Heartless pair guilty of stealing savings of woman, 91

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A greedy couple have been convicted of wiping out a 91-year-old dementia sufferer’s life savings in two years of high spending

Lesley Reeve, 56, and husband Andrew, 55, spent all but £3,000 of her godmother Joan Killen’s £130,000 after the pensioner allowed him to become a signatory on her bank accounts.

The couple cleared debts, bought a car and spent thousands on electrical goods and presents for themselves, Teesside Crown Court has heard.

They also spent some of the cash on converting the garage of their home in Chichester Close, Hartlepool, into a wet room and gym, but told police the work was really to make it into a bedroom for “Aunty Joan”.

The couple maintained that story during the trial, claiming Miss Killen was “ecstatic” when they asked her to move in, and saying she had told them to spend her money how they liked.

Mr Reeve, giving evidence, claimed it was a coincidence that when police arrested the couple, the gym contained a treadmill and exercise ball, and maintained the conversion was intended for Miss Killen, who is still alive.

That story was rejected by the jury, who convicted them of stealing £95,000 in savings, and theft of rent money they made from getting a tenant to move into her property when she went into a care home after a fall.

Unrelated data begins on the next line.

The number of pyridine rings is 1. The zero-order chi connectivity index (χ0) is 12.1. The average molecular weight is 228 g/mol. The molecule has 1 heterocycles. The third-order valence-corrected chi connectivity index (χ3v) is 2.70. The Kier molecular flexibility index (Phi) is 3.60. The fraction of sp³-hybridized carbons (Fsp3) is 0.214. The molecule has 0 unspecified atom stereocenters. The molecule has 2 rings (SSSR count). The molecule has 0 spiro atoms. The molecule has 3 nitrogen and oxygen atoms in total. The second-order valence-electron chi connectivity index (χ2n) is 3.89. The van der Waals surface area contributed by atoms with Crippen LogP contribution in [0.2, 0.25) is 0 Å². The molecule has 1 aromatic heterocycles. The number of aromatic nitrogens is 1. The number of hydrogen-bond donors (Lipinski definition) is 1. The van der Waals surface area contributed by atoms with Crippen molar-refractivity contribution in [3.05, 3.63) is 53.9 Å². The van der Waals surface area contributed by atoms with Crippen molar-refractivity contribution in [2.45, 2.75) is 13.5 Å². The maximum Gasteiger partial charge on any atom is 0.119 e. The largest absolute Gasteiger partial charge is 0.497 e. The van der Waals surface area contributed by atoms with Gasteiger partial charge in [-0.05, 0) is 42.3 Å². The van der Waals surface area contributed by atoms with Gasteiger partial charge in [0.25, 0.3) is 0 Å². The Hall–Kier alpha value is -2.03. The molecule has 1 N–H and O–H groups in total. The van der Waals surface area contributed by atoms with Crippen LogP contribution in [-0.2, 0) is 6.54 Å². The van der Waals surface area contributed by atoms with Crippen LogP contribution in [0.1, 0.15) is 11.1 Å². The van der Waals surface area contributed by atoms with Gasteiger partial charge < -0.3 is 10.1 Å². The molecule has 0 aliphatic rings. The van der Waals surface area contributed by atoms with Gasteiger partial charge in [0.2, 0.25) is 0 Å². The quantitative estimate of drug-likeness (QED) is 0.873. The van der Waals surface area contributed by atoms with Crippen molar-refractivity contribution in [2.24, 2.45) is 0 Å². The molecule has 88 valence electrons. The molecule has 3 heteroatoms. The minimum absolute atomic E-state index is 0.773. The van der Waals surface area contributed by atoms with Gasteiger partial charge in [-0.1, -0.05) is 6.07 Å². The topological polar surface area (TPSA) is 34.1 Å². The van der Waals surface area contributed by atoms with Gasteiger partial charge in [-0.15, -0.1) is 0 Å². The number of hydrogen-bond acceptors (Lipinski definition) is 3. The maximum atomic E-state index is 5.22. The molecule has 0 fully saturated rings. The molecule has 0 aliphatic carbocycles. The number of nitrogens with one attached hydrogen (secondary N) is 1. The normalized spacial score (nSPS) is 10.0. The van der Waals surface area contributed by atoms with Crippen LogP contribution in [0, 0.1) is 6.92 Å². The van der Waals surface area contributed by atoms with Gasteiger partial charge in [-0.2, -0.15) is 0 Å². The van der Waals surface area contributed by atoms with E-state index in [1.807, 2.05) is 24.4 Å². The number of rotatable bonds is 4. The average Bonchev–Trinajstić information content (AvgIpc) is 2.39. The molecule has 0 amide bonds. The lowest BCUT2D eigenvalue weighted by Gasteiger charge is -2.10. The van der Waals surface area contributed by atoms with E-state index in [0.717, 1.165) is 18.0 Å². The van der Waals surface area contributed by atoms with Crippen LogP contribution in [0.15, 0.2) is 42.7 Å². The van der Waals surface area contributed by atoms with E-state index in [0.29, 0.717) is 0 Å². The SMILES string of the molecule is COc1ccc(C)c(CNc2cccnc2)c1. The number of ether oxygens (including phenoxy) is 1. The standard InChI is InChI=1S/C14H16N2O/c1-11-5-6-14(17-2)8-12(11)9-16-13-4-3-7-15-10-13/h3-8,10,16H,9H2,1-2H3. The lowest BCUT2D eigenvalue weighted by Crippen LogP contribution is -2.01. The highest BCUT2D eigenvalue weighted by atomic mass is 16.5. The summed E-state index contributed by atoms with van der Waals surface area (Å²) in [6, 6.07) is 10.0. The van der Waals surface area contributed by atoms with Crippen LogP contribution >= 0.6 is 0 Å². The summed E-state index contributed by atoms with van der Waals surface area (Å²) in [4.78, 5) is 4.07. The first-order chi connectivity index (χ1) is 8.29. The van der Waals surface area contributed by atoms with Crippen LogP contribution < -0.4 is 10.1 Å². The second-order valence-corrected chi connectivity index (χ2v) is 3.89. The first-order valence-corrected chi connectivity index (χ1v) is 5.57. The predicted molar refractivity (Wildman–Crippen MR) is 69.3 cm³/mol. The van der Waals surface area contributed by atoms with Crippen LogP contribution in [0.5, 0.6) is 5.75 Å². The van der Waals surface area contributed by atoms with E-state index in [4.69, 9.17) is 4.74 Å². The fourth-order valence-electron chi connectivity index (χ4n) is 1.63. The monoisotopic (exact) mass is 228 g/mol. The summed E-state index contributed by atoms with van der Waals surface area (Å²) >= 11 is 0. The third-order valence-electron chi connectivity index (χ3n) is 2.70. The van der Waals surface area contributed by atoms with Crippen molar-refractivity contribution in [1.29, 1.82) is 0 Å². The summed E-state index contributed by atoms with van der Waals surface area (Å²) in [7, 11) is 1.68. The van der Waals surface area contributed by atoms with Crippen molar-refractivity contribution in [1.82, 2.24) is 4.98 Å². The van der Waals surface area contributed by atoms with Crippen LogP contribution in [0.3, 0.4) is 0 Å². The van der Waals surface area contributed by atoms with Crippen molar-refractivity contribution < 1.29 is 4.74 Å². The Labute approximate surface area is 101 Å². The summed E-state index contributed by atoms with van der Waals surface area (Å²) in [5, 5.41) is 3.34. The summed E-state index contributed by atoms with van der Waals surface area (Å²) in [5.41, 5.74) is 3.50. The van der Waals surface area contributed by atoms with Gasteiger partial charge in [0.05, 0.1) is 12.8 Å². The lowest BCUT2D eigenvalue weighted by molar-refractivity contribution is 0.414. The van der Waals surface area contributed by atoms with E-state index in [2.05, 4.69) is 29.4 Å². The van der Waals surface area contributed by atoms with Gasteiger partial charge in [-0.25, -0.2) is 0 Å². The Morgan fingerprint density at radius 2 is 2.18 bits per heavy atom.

Mrs Reeve, an unemployed oil company receptionist, collapsed to the floor and had to be helped from the dock when the first guilty verdict was returned and she was convicted of stealing £2,940 in pension payments.

The couple were cleared of stealing a winter fuel payment of £150.

While they were spending up to £2,500 of the godmother’s savings a week at one point in 2009, the Reeves, who have sons aged 27 and 24, were sending her a weekly allowance of just £9.13 when she was in the care home, the court heard.

The Recorder of Middlesbrough Judge Simon Bourne-Arton granted the couple bail to allow reports to be prepared ahead of sentencing.

Their sons sobbed in the public gallery when the guilty verdicts were returned.

While the Reeves spent tens of thousands on their family home, Miss Killen lived in a sparsely-decorated room in a care home.

One one occasion she asked for personal effects to be brought in, but when the Reeves failed to do so, a member of staff went out and bought her some ear-rings and a jewellery box.

The judge told the couple he would sentence them next month.